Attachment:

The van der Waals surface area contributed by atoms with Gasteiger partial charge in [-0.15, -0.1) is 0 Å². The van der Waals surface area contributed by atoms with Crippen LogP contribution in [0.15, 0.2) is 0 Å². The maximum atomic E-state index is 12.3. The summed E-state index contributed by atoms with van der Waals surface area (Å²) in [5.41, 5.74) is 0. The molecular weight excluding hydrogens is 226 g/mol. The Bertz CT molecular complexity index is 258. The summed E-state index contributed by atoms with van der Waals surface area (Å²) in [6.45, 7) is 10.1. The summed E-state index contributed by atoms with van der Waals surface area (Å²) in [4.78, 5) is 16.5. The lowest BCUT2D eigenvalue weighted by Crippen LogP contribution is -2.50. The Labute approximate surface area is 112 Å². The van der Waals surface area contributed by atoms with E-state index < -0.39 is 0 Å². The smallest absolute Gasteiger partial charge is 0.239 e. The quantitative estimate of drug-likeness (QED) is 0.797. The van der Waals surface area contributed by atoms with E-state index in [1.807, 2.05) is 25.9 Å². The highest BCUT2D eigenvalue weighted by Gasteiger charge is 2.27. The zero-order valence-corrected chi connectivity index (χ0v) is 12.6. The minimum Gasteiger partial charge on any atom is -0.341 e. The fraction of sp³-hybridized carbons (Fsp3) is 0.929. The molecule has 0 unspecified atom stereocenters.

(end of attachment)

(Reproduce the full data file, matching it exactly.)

The van der Waals surface area contributed by atoms with Gasteiger partial charge in [-0.15, -0.1) is 0 Å². The van der Waals surface area contributed by atoms with Crippen LogP contribution in [0.15, 0.2) is 0 Å². The maximum atomic E-state index is 12.3. The summed E-state index contributed by atoms with van der Waals surface area (Å²) in [5.41, 5.74) is 0. The molecular weight excluding hydrogens is 226 g/mol. The Bertz CT molecular complexity index is 258. The summed E-state index contributed by atoms with van der Waals surface area (Å²) in [6.45, 7) is 10.1. The summed E-state index contributed by atoms with van der Waals surface area (Å²) in [4.78, 5) is 16.5. The lowest BCUT2D eigenvalue weighted by Crippen LogP contribution is -2.50. The Labute approximate surface area is 112 Å². The van der Waals surface area contributed by atoms with E-state index < -0.39 is 0 Å². The smallest absolute Gasteiger partial charge is 0.239 e. The quantitative estimate of drug-likeness (QED) is 0.797. The van der Waals surface area contributed by atoms with E-state index in [1.807, 2.05) is 25.9 Å². The highest BCUT2D eigenvalue weighted by Gasteiger charge is 2.27. The zero-order valence-corrected chi connectivity index (χ0v) is 12.6. The minimum Gasteiger partial charge on any atom is -0.341 e. The fraction of sp³-hybridized carbons (Fsp3) is 0.929. The molecule has 0 unspecified atom stereocenters.